Monday, 6 February 2012

"Lookfar" A converted Coleman Ram X 15 Canoe

Today I launched my little sailing canoe.

I called my canoe "Lookfar" after the wizard Sparrowhawk's sail boat in Ursula LeGuinn's wonderful trilogy "A Wizard of Earth Sea"

I spent yesterday assembling my collection of bits and pieces and this is the result.

The Optimist sail and rig was retired from the learn to sail fleet here in Rawene when my son donated new sails last season.

Paul Bowker kindly gave me the old items. I took them home, washed the sail and set to with a needle and polyester thread to repair the loose seems and batten pockets.

I needed to run a cord into the luff tabling pockets as the brass rings had corroded away. The tack, clew and peak rings I reinforced with monofilament nylon line using a rolling blanket stitch.

I built a mast step cradle for the canoe from triangles of plywood glued to a base block of cedar. I drilled a hole through the block for the mast step and capped the base with an aluminium plate.

To fit the mast cradle into the canoe I removed the front seat, a molded plastic panel, to reveal the two tubular cross thwart frames.

I fitted the cradle in between the two tubes and rested the base block on the keelson.
I then replaced the seat panel and refitted it through its original fixing holes with long stainless screws securing both the seat and the mast cradle together into position. For extra strength I lashed the four corners of my new cradle to the thwart tubes and to the tubular keelson.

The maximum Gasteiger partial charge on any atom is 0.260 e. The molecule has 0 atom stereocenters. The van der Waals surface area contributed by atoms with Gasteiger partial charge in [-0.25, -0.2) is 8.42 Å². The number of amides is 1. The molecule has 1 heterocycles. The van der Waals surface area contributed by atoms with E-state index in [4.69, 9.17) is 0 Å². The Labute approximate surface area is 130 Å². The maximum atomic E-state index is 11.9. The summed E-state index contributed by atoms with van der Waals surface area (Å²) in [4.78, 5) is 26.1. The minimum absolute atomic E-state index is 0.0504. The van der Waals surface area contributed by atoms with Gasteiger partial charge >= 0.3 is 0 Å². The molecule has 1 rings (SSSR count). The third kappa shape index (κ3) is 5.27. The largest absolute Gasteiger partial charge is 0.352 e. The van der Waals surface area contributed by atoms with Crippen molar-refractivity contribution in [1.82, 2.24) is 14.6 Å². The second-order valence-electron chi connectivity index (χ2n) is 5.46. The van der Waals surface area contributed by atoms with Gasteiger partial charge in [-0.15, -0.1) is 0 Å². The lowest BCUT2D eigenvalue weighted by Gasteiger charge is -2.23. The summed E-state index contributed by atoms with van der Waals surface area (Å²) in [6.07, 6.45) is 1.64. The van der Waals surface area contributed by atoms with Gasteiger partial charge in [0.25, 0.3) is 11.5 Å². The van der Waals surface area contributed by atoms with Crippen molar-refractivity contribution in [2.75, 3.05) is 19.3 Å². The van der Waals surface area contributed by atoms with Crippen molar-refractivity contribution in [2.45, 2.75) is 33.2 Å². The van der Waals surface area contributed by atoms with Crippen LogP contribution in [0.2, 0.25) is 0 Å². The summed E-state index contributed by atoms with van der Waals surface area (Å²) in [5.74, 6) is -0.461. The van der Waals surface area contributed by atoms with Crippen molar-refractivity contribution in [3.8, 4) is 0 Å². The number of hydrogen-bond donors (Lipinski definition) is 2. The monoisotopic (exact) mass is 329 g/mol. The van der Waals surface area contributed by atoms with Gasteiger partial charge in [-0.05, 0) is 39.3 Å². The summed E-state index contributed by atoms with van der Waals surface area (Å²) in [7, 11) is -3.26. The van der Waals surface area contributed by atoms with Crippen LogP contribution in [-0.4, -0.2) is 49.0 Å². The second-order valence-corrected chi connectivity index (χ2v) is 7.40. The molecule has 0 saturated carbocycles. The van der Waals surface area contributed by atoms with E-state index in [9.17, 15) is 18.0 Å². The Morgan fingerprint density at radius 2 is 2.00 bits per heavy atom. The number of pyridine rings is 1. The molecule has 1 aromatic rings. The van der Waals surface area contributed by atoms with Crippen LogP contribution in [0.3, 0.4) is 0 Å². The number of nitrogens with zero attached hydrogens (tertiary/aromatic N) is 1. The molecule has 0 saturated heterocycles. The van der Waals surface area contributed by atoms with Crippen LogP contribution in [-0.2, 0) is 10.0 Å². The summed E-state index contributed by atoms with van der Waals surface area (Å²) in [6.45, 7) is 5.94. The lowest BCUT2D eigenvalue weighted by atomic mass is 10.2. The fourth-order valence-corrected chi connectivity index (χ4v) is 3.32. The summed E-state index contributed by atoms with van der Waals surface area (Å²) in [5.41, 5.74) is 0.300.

I chose a point behind the midship thwart on the keelson to attach the two parts of the main sheet.

For lee boards I modified the old ogive section blades that I kept from Toroa's earlier incarnation.

These were perfectly suited to being cut down and bolted through the gunwale with stainless steel threaded rod, nuts and washers. I pinched the bolts up tight which allowed for rotation of the pivot with enough friction to hold them in any position I

Here's the result.

Prior to lee board attachment.

Lawn sailing.

Launch site is the little beach at the bottom of our property

I wonder how it will sail?

Lee board down, sheet in, Hmm not bad!

Steering paddle is restrained midway down the shaft with a measured length of cord attached to the keelson tube behind my sitting position. I can toss the paddle from side to side and it just sits there waiting for me to grasp it.

Ease sheet, very responsive.

Into 6 knots of breeze from the North East

Bye bye.

Time to come back and reassure Julie.

I look cool sailing along. Look ma no hands! Actually I can sail this thing without a rudder just shift my weight and or the lee board position forward or aft to alter course, butt steering still rules, Sweet.

Still looking cool.

Coming in to land.

Easy peasy. Even the birds like it, I'm a bird magnet!

All photos by Julie Holton.

If you want a selection of solutions for your canoe conversion then here's a great web page on the subject.


  1. Everything looks just right...and that usually means it'll work.

  2. Sweet little boat - tons of opportunities to explore - both sailing & paddling.